Amed Rosario is ready for his major league close up, and like Mets fans it appears he’s growing impatient with the club’s reluctance to promote him.
The Mets No. 1 prospect took to Twitter to express his feelings on Friday, temporarily posting a faux proposal that doubled as a plea to become the major league squad’s every day shortstop.
Here’s a screen shot of Rosario’s tweet, since it was predictably deleted a short time later.
The text read:
“On my knees and I Just want to propose to Queens — NY that is. AR = Amed is Ready #Facts #DontBeSurprisedBeReady..”
The 21-year-old shortstop is currently the No. 4 ranked prospect in all of MLB according to Baseball America, and he plays a position where the Mets could certainly use an upgrade. Yet general manager Sandy Alderson has remained dead set against promoting him, pointing out that one buzzy move wouldn’t magically make the team’s issues disappear.
“We want Rosario, we want (Dominic) Smith to come up under the best possible circumstances, and right now, we think the best thing for both of them is to continue to play at Las Vegas until the situation here clarifies one way or the other,” Alderson reiterated on Friday. “Either we’re back in the race and everybody’s clicking on all cylinders, or we’re not, and we make some other decisions. But right now, I just don’t think it’s the right time.”
Given the Mets injuries and struggles across the board, it’s pretty clear which direction this season will ultimately go. Still, Mets fans can’t help but wonder what the harm would be in promoting Rosario now since it’s apparent there’s nothing left for him to prove in the minor leagues.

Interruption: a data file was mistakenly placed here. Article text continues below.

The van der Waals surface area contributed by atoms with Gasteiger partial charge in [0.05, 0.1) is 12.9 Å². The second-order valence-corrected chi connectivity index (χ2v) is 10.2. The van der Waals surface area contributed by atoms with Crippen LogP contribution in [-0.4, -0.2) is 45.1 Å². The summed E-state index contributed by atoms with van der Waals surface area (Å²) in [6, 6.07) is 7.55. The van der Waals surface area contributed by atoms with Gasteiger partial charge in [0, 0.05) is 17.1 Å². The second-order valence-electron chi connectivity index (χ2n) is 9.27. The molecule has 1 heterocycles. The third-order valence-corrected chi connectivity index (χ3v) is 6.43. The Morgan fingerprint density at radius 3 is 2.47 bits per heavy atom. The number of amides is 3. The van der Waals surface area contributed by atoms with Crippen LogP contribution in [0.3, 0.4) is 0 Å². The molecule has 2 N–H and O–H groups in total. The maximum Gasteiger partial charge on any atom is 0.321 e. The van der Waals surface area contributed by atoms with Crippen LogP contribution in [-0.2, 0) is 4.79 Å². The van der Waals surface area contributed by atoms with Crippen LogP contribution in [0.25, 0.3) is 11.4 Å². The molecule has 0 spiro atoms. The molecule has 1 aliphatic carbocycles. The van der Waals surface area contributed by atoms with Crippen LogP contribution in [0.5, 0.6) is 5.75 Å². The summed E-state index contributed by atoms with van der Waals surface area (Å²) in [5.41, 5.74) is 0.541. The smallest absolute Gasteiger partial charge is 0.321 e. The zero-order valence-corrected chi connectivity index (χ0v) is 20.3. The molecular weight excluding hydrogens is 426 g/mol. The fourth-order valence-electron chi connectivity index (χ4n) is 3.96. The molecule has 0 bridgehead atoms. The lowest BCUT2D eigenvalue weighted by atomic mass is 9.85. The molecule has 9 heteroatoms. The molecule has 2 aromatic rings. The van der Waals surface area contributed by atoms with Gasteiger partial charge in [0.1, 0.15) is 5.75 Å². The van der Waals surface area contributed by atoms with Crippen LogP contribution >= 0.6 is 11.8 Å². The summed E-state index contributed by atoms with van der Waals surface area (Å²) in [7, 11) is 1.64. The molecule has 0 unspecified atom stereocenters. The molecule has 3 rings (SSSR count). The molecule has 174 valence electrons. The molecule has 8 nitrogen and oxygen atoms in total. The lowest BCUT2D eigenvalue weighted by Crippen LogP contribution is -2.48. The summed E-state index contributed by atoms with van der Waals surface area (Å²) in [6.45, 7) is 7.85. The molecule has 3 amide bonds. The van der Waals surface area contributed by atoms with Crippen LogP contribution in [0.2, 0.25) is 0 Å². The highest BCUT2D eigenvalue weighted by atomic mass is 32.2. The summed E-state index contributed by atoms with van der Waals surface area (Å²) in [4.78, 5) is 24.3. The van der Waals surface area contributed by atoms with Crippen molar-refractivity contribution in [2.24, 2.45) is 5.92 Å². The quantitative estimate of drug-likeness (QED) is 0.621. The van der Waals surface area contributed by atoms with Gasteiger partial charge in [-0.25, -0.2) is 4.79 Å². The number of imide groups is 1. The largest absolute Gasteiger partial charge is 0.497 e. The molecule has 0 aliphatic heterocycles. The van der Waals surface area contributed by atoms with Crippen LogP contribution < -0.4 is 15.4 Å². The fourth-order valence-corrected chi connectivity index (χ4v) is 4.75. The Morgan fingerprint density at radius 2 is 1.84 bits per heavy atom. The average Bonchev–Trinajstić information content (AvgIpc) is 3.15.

Through 83 games at Triple A Las Vegas this season, Rosario has posted an impressive .327/.365/.474 batting line with seven homers, seven triples and 16 doubles. Meanwhile, the Mets have been rolling with Jose Reyes and his .215 batting average as of late at shortstop. Wilmer Flores and Asdrubal Cabrera are also in that mix, though Cabrera was recently moved primarily to second base, which prompted him to request a trade.
With all due respect to those players, they aren’t likely to move the needle one way or the other, whereas Rosario would at least pacify Mets fans while shedding a light on the team’s future.
Right now the Mets season is being defined by disappointment and drama. In fact, there’s so much of both it’s been difficult to keep track of it all. And it seems they’re destined for even more if they don’t promote Rosario sooner than later.
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